“If you’re a certified B Corp, you have the framework, you have the support, and you very much have the community to be able to learn from other businesses.”Jo Chidley, Beauty Kitchen Co-Founder
Jo Chidley, Co-Founder of cosmetics company Beauty Kitchen, relishes the ‘inclusive space’ that the B Corp movement offers, allowing companies to learn from each other. Joining the B Corp movement, she explains, gave her “the framework to understand what Beauty Kitchen is really good at – and then where our gaps were.”
Finding those gaps led to a pioneering scheme spearheaded by Beauty Kitchen – Return•Refill•Repeat – in which customers are encouraged to return their empty cosmetic bottles and containers. Beauty Kitchen then wash the packaging and reuse it, resulting in less waste.
“Within the beauty industry in particular, 95% of beauty packaging is only ever used once before it’s either recycled or thrown away,” explains Jo. To help reduce this number, the brand focused on making their reusable packaging “aspirational” in order to attract consumers, and get more people invested in reusable packaging. “The beauty industry is very much about self-confidence, and self-esteem,” adds Jo, “and packaging is a very big part of that.”
Now Beauty Kitchen is paying their knowledge forward by educating other businesses and signing them up to the “#ReuseRevolution”. Unilever are on board, and other businesses are set to follow – including those in the home care and food sectors. “If [Unilever] introduce one reusable piece of packaging, that’s millions of pieces of packaging,” Jo explains, highlighting the impact that knowledge-sharing can have on bringing sustainable business practices into the mainstream.
“With sustainability, you cannot see it as competitive advantage. If you see it as competitive advantage, you’re not being sustainable.”
Hear more from Jo Chidley, Co-Founder of Beauty Kitchen, about the benefits of collaboration in reaching net zero, by listening to the full interview:
Jenny Briggs, Greenhouse PR (0:08)
Welcome to the Beyond Net Zero audio series.
We are at a critical moment. According to the IPCC, if we are to limit global warming to 1.5 degrees Celsius. It’s essential that we cut net global carbon emissions by 45% in the next decade, reaching net zero by 2050. But, what if businesses could go one step further, reaching net zero and beyond by 2030. We’ll be interviewing game changing organisations throughout B Corp month to find out how we can create and communicate a net zero future. The B Corp accreditation has huge potential to inspire more businesses to drive positive and meaningful action on climate change. So please tune in and listen to a series of business pioneers leading the way.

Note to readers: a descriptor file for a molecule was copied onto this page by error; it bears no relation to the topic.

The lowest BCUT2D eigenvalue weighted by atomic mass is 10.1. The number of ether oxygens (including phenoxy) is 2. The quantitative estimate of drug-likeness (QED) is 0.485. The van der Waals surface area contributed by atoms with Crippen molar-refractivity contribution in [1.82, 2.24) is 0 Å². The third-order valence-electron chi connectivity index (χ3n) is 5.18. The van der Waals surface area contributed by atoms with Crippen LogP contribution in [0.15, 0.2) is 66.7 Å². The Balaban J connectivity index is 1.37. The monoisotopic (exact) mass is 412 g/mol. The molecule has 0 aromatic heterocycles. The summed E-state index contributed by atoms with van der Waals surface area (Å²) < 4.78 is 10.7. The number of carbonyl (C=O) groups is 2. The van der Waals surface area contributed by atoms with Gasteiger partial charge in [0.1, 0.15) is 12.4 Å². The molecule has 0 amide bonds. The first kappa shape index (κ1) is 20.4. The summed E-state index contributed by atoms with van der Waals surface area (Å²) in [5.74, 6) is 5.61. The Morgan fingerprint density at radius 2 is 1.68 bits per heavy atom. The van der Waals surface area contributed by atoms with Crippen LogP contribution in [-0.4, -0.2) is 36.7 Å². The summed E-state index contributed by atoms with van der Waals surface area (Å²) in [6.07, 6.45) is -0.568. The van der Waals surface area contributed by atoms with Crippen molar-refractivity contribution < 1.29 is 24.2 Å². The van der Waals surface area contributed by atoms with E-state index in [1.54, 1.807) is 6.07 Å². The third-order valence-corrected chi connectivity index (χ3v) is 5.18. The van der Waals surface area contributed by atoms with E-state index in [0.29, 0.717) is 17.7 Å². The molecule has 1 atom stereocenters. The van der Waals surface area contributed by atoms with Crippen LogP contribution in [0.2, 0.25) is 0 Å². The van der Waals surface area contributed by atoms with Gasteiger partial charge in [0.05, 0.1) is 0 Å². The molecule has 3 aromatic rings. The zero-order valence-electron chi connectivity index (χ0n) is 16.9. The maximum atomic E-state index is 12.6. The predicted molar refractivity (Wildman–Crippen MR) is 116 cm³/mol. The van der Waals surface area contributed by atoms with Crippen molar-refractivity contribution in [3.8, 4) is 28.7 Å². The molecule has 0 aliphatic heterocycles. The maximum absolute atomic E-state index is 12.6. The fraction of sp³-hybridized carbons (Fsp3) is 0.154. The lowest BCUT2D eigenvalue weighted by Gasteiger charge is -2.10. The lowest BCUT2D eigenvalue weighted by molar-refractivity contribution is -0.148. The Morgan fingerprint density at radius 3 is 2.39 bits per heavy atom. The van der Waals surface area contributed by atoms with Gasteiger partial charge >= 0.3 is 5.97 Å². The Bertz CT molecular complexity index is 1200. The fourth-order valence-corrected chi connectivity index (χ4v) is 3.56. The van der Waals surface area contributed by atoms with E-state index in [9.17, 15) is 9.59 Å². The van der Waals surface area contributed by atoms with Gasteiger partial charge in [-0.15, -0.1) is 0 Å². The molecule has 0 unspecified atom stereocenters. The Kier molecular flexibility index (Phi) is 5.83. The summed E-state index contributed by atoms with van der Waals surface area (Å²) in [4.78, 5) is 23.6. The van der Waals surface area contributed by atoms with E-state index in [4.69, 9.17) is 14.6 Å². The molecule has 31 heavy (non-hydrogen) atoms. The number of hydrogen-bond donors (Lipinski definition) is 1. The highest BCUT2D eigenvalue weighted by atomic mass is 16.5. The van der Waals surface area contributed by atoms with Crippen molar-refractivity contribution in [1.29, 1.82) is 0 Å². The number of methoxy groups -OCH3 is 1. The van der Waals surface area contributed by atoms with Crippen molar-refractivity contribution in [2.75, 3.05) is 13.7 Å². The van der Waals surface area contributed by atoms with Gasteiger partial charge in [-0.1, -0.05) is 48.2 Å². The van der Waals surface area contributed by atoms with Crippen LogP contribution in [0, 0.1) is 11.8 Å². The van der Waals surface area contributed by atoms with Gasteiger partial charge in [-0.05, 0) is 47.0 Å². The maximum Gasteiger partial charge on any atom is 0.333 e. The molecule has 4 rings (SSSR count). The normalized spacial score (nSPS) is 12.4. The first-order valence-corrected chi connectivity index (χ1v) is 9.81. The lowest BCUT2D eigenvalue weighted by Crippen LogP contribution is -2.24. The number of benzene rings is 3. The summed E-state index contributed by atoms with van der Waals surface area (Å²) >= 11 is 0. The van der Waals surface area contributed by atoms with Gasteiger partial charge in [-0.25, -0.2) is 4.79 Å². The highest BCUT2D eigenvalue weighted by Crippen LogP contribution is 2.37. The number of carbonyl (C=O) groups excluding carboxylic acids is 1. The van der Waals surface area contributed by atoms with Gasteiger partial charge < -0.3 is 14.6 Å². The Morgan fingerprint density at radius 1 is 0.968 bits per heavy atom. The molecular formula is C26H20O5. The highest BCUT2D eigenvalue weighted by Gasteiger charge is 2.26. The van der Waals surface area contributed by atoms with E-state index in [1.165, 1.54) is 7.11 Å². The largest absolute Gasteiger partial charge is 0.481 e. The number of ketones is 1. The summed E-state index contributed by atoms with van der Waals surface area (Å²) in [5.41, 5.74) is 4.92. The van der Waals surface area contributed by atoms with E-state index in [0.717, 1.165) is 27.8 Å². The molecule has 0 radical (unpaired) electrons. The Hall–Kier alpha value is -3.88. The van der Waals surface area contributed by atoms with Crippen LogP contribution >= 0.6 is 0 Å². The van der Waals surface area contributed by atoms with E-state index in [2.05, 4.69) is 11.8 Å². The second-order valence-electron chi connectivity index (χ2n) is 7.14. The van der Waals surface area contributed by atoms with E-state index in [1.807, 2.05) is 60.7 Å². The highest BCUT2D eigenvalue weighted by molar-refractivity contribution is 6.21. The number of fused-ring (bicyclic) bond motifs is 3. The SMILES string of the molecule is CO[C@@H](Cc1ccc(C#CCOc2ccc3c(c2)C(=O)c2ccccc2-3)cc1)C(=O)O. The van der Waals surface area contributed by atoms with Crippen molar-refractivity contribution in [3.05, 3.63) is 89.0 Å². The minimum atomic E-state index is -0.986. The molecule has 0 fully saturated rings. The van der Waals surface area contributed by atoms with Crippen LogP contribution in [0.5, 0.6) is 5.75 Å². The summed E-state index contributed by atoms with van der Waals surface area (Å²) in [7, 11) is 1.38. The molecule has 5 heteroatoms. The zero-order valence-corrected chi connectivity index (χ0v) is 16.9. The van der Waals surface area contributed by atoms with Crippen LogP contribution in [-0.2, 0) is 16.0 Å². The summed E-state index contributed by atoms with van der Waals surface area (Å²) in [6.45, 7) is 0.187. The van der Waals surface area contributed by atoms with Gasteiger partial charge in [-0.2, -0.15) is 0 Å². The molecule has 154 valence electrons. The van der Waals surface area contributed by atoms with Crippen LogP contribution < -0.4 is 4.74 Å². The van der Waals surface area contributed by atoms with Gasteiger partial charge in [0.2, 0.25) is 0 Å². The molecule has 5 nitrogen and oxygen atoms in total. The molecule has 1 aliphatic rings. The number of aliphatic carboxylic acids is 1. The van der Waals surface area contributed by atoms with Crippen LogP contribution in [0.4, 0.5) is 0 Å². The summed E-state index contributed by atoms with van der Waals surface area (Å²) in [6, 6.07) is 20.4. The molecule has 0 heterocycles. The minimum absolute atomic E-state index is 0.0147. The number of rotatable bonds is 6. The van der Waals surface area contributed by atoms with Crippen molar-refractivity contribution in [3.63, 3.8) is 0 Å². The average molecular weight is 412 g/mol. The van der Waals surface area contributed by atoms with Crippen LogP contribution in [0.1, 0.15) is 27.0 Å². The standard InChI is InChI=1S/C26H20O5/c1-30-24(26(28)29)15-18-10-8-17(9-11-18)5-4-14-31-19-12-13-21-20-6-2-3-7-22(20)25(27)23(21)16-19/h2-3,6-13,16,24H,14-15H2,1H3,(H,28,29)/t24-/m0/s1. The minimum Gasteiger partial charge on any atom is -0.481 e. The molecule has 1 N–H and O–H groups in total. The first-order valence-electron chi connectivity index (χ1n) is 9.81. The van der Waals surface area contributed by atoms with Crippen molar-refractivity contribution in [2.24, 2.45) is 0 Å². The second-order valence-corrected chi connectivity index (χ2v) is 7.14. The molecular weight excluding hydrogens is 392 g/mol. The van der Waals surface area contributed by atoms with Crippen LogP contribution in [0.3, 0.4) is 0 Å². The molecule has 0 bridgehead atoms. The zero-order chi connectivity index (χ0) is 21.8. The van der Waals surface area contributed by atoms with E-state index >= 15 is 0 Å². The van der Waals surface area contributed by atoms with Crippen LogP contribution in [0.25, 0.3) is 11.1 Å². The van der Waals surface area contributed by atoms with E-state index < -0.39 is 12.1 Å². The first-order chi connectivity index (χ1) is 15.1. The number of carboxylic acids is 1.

Hello, my Net Zero Hero guest today is Jo from pioneering B Corp, Beauty Kitchen. Their mission is to create the most effective natural and sustainable beauty products in the world with a particular focus on driving a reuse revolution. Over 95% of beauty packaging is thrown away after just one use, which led them to develop a groundbreaking return, refill and repeat programme. Welcome, Jo.
Jo Chidley, Beauty Kitchen (1:34)
Hi, Jenny, it’s really good to be here and be able to talk about what I get really excited about.
Brilliant, so good to have you. This audio series is about championing the B Corps that are committed to going beyond net zero and adopting regenerative business practices. With this in mind, what role do you think the B Corp movement could play in the UK achieving and exceeding its net zero targets?
So if I just give a little bit of background, I’m Jo Chidley. I’m the co-founder of Beauty Kitchen. And we’re a personal care company. So we sell things like skincare, bath and body and gifts. But what I found going through the personal care industry is it’s not really known for sustainability. And one of the big things that we focused in on was reusable packaging. And that’s where we created Return, Refill, Repeat. And I will come on to that. But it’s about reusable packaging.
And the reason why I wanted to talk about that is that becoming a B Corp certified business really gave me the framework to understand what Beauty Kitchen is really good at, and then where gaps were. And that’s where this reusable packaging came into play. We know that through both Cradle to Cradle Institute, and the Ellen MacArthur Foundation, that reuse and having reuse models and products as a service is one of the easiest ways to be able to reach this goal of net zero. So just wanted to give a little bit of context about why I’m here.
And when it comes to the B Corp movement, how can they play, you know, a role in this? Well, one, if you’re a certified B Corp, you have the framework, you have the support, and you very much have that community to be able to learn from other businesses. And that’s one of the things that I can work well with is if there’s a framework of telling me as a business, what I’m really good at and what I’m not so good at. So the actual movement will give that information not just to B Corp certified businesses, but to anyone who wants to touch base with the B Corp movement. It is a very inclusive space to be in. And what they have done already, is they have created a variety of different communication and storytelling ways so that people can understand what is net zero really about and what difference can I make, not just as a business, but as an individual?
Yeah, I think you’re completely right. I think collaboration from the B Corp movement is really what’s going to make the difference. So thank you so much for giving a few more insights into how Beauty Kitchen has been working in partnership with other B Corps. How have you approached your net zero targets as a company?